Day of Wrk launches to help disadvantaged young people understand job roles

Thursday 18th March saw the launch of Day of Wrk, an initiative which is aimed at helping disadvantaged young people understand the realities of job roles and what they really entail, by providing a series of authentic day-in-the-life stories. Day of Wrk features contributors from a variety of industries, including marketing, teaching and journalism and from a variety of diverse backgrounds.

The initiative ultimately aims to help disadvantaged young people gain the confidence to apply for various job roles through truly understanding what a certain role entails day-to-day. Day of Wrk also serves as a platform to champion ethnic minorities. The contributors on the website are all from ethnic minority backgrounds, and the page shines a light on their achievements. Not only does it act as a space for them to connect with one another, but it is also a great resource to find outstanding talent in different careers.

Studies have shown that people are less likely to apply for jobs due to a lack of understanding of the roles, and this is more likely to affect disadvantaged young people who lack the connections in various industries to use as a guide. This ultimately ends up in a cycle of privilege thereby reducing the opportunities for these young people to break into industry and make a difference.

Day of Wrk aims to provide a solution to this issue by housing day-in-the-life stories from a variety of individuals in a single space, offering a more personal, relatable, and genuine story in comparison to what has traditionally been shared online. In addition, each contributor is asked to answer five additional questions around their job, providing a detailed insight into their job role and its demands.

The stories shared on the website have a common theme of a desire to inspire the upcoming generation, and Day of Wrk is also excited to have featured inspirational ethnic minorities who are breaking barriers in their respective industries. Aminah Ali, Co-Founder and Marketing Director of Redefining Concepts previously modelled for Adidas in a campaign that was featured all over London, as a Muslim hijab-wearing woman. Emmanuel Awoyelu, Teacher at a primary school mentioned to Day of Wrk that “there weren’t many black teachers to look up to, so I decided that I needed to become what I didn’t have”. It’s stories like these which Day of Wrk hopes to use to inspire those who may have been apprehensive about whether they could perform a certain role, or even apply for it.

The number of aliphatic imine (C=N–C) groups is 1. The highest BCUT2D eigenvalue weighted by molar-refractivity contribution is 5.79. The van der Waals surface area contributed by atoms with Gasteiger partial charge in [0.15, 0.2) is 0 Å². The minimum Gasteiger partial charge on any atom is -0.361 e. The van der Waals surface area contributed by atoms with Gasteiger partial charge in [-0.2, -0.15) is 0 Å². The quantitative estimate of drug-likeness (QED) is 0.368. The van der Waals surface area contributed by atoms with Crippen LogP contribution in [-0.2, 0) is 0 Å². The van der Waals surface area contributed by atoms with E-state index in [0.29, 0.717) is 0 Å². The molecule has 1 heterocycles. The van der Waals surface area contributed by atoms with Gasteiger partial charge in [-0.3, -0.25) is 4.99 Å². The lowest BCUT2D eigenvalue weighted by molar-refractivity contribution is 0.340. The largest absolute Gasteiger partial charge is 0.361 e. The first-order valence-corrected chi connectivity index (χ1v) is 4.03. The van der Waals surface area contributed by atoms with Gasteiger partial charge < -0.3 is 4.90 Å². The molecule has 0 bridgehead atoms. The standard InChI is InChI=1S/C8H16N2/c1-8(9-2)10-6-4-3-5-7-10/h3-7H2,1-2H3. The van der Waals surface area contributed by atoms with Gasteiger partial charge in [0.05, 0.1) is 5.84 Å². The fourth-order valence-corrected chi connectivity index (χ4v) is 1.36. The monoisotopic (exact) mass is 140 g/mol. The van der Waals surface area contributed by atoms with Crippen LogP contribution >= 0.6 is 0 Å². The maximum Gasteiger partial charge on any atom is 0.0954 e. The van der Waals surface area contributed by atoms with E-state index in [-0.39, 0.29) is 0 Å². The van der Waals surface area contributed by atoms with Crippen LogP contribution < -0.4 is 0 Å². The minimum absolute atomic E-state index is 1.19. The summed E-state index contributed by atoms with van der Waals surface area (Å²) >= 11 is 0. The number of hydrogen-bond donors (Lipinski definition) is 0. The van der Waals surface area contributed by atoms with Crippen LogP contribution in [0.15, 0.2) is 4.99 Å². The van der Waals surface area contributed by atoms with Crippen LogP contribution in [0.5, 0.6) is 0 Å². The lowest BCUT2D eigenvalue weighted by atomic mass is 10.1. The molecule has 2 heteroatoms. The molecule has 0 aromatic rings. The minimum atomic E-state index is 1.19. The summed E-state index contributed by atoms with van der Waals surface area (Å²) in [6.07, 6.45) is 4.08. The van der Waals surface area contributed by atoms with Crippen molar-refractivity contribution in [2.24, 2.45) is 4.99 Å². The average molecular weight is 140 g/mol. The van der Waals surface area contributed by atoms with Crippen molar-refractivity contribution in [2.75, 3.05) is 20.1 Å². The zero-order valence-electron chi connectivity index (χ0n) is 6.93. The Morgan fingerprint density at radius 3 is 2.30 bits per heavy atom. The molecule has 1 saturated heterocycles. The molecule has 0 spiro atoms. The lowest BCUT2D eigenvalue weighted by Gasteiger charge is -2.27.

The site was created by 23-year-old Zakir Hasan, who works as an Account Manager at leading London advertising agency, FCB Inferno. He has worked on some of the biggest brands and campaigns in the world, including BMW, EA SPORTS, Premier League, and NFL, and also mentors for the charity Arts Emergency.

Zakir Hasan said: “Day of Wrk was born out of my younger sister asking me what I actually do for my job – to her it was sitting at my laptop in my room for hours on end every day. It made me realise that despite there being hundreds of job roles, there’s a severe lack of understanding of the day-to-day, and this is a massive barrier to entry which impacts diversity and society as a whole. I would not be in the role that I am in if I did not speak to my best friend Eve (a creative) about what life at an advertising agency was like, and I hope that Day of Wrk acts as this vital source of information for those that lack those connections.”

With over 35 stories currently live on the website, Day of Wrk wants to keep up the momentum and is calling on people to do one of two things:

  • If you are an ethnic minority currently working, submit your own story. Whether you are a doctor, a policy advisor, or a creative – everyone has a story tell, and they’d love to tell yours to inspire the upcoming generation.
  • If you can’t submit your own story, then share the website amongst your own network, encouraging people to submit their stories.

You can find Day of Wrk’s socials here:

Instagram –
LinkedIn –

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